by: Brittany Winston
“Brittany get up, you need to go run.” This is how most of my mornings started off at 5:15am when my mother would wake me up and make me go for a run before school. On the weekends it was 5:00am to go hiking. Being a child and teenager, I would grumble in my head and be so exasperated at these early morning wakeups, but it was more than the early wakeup times that upset me.
The reason she woke me up so early everyday was so that I wouldn’t become “fat”.
I was always told that I had a predisposition to be heavy and if I didn’t “stay on top of it” I would be overweight. From the moment I hit puberty I developed hips, thighs and a booty even though I was a runner and extremely active. I was taught that my curves weren’t beautiful and that I shouldn’t want to have a big butt or hips. So much focus was on my appearance.
When I was in high school I didn’t realize the effect my “outer beauty” was having on my confidence and personality. I retreated more and more into a shell of self-doubt and low self-esteem because of my curves. I never felt that I was enough; pretty enough, thin enough, tall enough (all I was focusing on what my outer beauty traits.) And when it came to boys, it was even worse. Anytime I received any attention from a guy I always thought
to myself, “why me, what does he SEE?”
I didn’t stop to think of the other non-physical attributes and traits I had to offer someone.
I made poor decisions on how far I went with a boy because I thought it was the only way to keep him around. I told myself, “he can’t really want me. I’m not skinny and I’m not that pretty. If I don’t do this, he will leave me.”
I was constantly starving for physical attention and outer acceptance.
When I started college it got even worse because I started to get a lot of consistent attention for my outer “looks and figure”, and it hit me like a ton of bricks in the worst way. I didn’t know what was going on. I still had the internal feeling of “why me, I’m not enough.”
Yet still, I flourished in a totally superficial way.
I dated men with money and status, I partied and I made it appear as though I was thoroughly and genuinely enjoying my life. I looked happy from the outside, but I was empty and depressed on the inside. There were so many times I cried myself to sleep at night but then would go to work and school with a smile on my face pretending I was okay.
Actually, I even started losing weight because the depression stopped me from mustering up the energy to eat!
I didn’t run anymore because I associated it with punishment, I drank too much and when I did eat, I ate like crap. Plain and simple, I wasn’t happy and everywhere that I was looking for happiness was on the OUTSIDE – and it was superficial and empty, no matter how much attention I received.
Desperate for a cure to my depression, I made an abrupt move across the country and changed my surroundings entirely. But still, the depression continued to haunt me.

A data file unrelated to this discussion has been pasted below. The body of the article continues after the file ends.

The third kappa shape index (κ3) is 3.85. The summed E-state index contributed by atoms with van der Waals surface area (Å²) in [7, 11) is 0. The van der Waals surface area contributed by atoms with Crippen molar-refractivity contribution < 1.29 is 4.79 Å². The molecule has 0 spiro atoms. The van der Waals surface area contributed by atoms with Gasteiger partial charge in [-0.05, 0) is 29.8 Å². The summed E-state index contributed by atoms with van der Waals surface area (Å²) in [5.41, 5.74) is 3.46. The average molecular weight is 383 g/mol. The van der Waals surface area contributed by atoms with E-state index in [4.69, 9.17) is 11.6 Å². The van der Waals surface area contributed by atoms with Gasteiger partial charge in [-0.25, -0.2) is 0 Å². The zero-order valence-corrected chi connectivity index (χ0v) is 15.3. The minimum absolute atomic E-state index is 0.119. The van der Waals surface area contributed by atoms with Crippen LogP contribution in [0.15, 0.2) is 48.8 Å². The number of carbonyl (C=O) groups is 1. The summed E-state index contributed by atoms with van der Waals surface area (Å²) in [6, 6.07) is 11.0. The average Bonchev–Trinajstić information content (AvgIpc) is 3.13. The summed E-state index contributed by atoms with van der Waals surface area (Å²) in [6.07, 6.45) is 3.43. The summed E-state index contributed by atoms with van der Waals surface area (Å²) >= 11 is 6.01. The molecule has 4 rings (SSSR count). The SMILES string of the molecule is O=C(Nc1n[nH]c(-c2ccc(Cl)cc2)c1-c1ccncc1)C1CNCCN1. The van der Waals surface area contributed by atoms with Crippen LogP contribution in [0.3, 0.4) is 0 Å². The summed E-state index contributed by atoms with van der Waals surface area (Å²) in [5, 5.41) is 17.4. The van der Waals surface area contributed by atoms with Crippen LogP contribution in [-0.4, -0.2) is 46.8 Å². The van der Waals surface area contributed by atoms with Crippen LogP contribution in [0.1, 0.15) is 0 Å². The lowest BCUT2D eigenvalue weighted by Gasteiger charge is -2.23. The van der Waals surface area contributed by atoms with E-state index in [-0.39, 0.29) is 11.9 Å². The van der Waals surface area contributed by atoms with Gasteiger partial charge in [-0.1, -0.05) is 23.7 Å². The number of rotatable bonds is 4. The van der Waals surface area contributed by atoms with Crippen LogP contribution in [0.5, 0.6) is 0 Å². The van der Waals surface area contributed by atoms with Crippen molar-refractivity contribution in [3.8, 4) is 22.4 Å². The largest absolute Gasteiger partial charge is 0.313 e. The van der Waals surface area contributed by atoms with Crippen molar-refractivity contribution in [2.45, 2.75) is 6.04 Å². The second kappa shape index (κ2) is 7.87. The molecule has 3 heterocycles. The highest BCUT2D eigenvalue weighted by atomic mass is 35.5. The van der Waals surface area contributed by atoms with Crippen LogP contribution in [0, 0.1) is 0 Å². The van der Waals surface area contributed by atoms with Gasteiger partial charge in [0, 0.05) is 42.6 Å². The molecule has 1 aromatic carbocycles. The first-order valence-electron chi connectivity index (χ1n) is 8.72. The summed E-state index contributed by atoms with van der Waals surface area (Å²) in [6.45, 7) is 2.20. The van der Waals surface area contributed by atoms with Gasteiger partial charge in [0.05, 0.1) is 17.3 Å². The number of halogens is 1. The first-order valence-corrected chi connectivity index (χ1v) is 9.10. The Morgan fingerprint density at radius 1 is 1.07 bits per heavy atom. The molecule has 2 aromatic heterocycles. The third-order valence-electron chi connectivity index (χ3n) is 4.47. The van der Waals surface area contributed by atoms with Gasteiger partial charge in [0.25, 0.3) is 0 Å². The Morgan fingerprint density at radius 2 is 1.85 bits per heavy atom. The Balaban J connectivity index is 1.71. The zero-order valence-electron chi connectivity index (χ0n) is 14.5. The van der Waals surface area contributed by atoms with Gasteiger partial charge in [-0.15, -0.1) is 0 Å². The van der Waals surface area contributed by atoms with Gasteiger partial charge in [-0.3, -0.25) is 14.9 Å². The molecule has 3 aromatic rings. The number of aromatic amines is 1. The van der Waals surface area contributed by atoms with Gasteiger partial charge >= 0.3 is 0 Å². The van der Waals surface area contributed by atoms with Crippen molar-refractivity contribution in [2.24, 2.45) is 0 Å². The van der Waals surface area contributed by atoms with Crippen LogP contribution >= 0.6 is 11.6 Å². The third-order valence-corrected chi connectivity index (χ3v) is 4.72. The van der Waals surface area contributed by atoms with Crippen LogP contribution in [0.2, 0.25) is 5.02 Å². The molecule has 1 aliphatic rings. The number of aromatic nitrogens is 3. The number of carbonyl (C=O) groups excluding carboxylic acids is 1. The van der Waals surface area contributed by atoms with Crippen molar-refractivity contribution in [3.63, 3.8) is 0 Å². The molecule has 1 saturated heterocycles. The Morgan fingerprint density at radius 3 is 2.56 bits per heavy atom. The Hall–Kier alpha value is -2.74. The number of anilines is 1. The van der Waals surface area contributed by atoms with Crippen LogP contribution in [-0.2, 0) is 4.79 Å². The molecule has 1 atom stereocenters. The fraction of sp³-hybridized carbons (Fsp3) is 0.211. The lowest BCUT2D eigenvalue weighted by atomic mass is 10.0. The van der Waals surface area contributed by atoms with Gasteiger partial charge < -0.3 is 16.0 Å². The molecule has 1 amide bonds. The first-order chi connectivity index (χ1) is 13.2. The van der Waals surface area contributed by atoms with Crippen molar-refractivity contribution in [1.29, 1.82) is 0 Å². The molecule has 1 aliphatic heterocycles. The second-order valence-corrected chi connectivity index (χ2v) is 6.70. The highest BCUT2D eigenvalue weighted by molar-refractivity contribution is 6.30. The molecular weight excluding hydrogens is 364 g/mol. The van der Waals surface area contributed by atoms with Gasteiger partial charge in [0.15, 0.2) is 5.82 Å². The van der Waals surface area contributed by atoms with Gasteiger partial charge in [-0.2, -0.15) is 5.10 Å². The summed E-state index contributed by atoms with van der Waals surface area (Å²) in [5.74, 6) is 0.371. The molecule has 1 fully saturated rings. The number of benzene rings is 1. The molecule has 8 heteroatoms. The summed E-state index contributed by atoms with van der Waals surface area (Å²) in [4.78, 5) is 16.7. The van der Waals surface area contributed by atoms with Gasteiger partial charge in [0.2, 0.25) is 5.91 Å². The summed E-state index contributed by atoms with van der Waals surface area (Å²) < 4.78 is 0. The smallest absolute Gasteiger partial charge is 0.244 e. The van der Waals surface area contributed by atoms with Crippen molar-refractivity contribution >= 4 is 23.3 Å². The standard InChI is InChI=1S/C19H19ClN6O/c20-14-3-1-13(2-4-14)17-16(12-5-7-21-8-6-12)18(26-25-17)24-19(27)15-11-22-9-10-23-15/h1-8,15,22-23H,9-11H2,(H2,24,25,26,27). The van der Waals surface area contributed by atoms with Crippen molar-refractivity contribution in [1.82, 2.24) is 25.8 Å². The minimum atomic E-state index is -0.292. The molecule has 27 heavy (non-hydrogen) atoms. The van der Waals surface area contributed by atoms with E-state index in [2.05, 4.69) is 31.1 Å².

I considered ending my life.
But then my moment of clarity came when I realized I didn’t care what people thought about the way I LOOKED, and that my INNER BEAUTY was more than enough to deserve all this love and attention.
I realized I had a lot to love from within! I love that I have an awesome sense of humor, I’m quirky, I love to read and travel the world – and I can think of no better place to spend a warm day than outside soaking in the sun and enjoying nature. I think these are just a few of the many things that make me pretty darn amazing on the INSIDE, and that’s where it counts.
Through first mastering the art of self-acceptance and inner healing, I began to embrace, accept and LOVE my outer beauty too! Living in the south helped me appreciate my body type, so I even began to do plus size modeling! I love being a plus size model because I pray some little girl or woman will see me and realize there is more than one type of physical beauty. I hope it helps lead others to healing and loving themselves just as they are and not comparing themselves to images in magazines and billboards. It is so disheartening to see what society and media does to little girls from an early age… just like it did to me. So much is based on OUTER BEAUTY and it’s an unattainable standard of beauty and body image. It makes me want to cry.
Naturally, I still need to remind myself every now and then that there’s so much more to life than having the “perfect body.” Beauty fades and no two women are just alike on the outside anyways. And that’s a beautiful thing.
Depression has no stereotype on who it attacks. And despite working in a stereotypically “superficial industry”, I’ve learned so much about self-love and self-worth from so many women I’ve encountered.
We should all be a team and help one another to remember what’s most important in life – and that’s inner happiness and inner beauty.
“A woman’s beauty should be that of [her] inner self, the unfading beauty of a gentle and quiet spirit, which is of great worth in God’s sight.” Peter 3:4
Today, I know that I am ENOUGH. And that’s worth being alive for.